Thursday, November 1, 2012

Christmas Tea Rings

These are a tradition in my family-big time. I grew up with my mom delivering tea rings to neighbors and friends in Moab at Christmastime. For years I got out of making them myself and just let my older sisters produce them and deliver to my house. However, moving back east has made me really homesick, especially at Christmastime, so last year I made them. I'm not as good as my mom or sisters, so I had my sister tell me EXACTLY how to make them, step by step, so I would succeed. I stayed up all night long and made batch after batch to deliver to co-workers, neighbors and ward members. They turned out lovely and I'm glad that I am rekindling the Cozzens girls' tradition.

4 c. milk
2 c. mashed potatoes
1 c. warm water
4 T. yeast
4 eggs
1 c. sugar
4 t. salt
1 c. oil

Peel, dice and boil about 3 medium potatoes and mash them until they are lump-free (I use ricer) and cool. Scald 4 cups of milk in a heavy pan on medium heat, stirring constantly until bubbles and foam appear at the top (do not boil) and cool. In a very large bowl add warm water and yeast; sprinkle in a little bit of sugar to help it activate faster. In a smaller bowl, beat eggs and add salt and oil. After yeast sits for 10 minutes and bubbles up, add egg mixture, sugar, potatoes and milk (making sure they are not hot). Mix well, making sure there are no lumps from potatoes. Start adding flour, two cups at a time, and mix well with each addition. As soon as the dough is too thick to stir, dump 2 cups of flour on the counter and dump the dough on top. Top with another 2 cups of flour and work in, adding additional flour as needed (it should remain slightly sticky, adding enough to be able to handle). Kneed dough until it is as smooth as a baby’s bottom.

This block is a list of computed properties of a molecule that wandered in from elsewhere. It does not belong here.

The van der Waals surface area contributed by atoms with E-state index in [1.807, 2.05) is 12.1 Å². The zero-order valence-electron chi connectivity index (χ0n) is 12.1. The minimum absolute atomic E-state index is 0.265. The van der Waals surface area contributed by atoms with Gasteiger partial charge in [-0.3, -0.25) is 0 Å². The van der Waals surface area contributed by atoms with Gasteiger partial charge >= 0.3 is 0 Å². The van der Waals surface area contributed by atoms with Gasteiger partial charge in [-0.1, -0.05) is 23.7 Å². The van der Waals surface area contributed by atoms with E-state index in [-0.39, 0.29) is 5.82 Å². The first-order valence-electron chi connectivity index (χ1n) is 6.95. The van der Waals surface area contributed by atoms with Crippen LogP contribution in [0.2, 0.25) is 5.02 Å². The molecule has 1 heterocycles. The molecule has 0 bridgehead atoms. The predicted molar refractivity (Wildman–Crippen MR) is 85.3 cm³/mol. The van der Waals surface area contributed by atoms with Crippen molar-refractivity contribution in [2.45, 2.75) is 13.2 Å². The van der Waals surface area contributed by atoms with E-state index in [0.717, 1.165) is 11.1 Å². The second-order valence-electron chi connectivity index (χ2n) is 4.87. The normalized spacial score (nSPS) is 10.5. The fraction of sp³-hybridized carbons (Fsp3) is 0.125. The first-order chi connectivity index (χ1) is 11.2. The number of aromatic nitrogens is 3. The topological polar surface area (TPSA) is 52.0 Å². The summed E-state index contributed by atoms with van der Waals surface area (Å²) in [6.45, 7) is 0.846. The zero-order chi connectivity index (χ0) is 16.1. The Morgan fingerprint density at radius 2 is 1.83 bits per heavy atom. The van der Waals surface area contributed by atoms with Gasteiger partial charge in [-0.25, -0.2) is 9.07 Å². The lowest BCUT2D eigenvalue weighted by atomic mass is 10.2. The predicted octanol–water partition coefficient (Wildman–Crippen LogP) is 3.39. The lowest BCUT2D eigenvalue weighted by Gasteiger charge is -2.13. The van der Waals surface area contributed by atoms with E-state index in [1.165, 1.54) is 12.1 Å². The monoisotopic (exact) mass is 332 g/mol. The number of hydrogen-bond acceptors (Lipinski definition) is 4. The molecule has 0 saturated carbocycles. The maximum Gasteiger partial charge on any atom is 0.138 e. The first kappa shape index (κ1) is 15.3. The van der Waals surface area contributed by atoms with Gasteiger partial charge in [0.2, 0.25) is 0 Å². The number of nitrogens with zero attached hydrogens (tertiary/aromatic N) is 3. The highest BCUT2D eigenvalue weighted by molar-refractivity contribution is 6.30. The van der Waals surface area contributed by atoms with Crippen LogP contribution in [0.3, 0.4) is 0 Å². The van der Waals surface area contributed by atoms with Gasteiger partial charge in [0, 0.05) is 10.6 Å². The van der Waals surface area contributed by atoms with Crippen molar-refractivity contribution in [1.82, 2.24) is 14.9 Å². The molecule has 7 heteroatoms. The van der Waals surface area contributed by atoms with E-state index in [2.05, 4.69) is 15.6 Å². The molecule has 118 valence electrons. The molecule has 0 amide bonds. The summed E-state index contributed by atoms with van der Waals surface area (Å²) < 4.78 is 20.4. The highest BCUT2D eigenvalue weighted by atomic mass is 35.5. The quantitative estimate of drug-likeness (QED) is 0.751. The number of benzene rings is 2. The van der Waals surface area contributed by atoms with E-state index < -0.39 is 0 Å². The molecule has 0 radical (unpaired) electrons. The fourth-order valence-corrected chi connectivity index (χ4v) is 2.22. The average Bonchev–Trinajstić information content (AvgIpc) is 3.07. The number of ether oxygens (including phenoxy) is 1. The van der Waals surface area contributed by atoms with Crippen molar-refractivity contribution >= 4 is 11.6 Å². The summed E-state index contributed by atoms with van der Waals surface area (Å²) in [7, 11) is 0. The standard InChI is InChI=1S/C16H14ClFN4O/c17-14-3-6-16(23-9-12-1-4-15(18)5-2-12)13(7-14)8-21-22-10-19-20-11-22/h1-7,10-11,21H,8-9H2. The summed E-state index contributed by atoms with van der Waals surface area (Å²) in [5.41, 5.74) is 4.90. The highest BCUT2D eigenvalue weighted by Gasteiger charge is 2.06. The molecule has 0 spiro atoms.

Wash out original large bowl and add oil to the bottom and sides. Put dough in the bowl and turn to coat all sides with the oil. Let rise in a warm spot (can use oven if has been warmed, but not hot) for about 45 minutes. Punch down and let rise for another 30 minutes.

Divide dough in thirds and cover two of the sections and work with one at a time. Add a little flour to the counter and knead dough for a minute. Then shape into a rectangle and roll out into a very large rectangle. Spread melted butter and cinnamon-sugar mixture (2 cups brown sugar, 1 cup white sugar and 1 T. cinnamon) all over dough, up to the edges. Cut into fourths. Always working toward the raw cut edge, roll smaller rectangles like cinnamon rolls, pinching the raw edge together so there is no gap.

Put 6 pieces of tin foil (large enough to cover a cookie sheet) on a table and spray with cooking spray. Set the cinnamon “roll” onto one half of the tin foil. Form a “U” shape and cut both of the ends off (about an inch or so until it looks nice). Using clean, sharp scissors, clip almost all the way into the dough every 1 ½ inches. Twist and turn each individual “roll” until it faces up (all going in the same direction), placing one end slightly on top of the other end. Continue with all the rolls, keeping track of which were first. Let them raise for about an hour.

Two tea rings should fit on one tin foil sheet. Place on a baking sheet and bake for about 13-15 minutes at 350 degrees until lightly browned. Cool.

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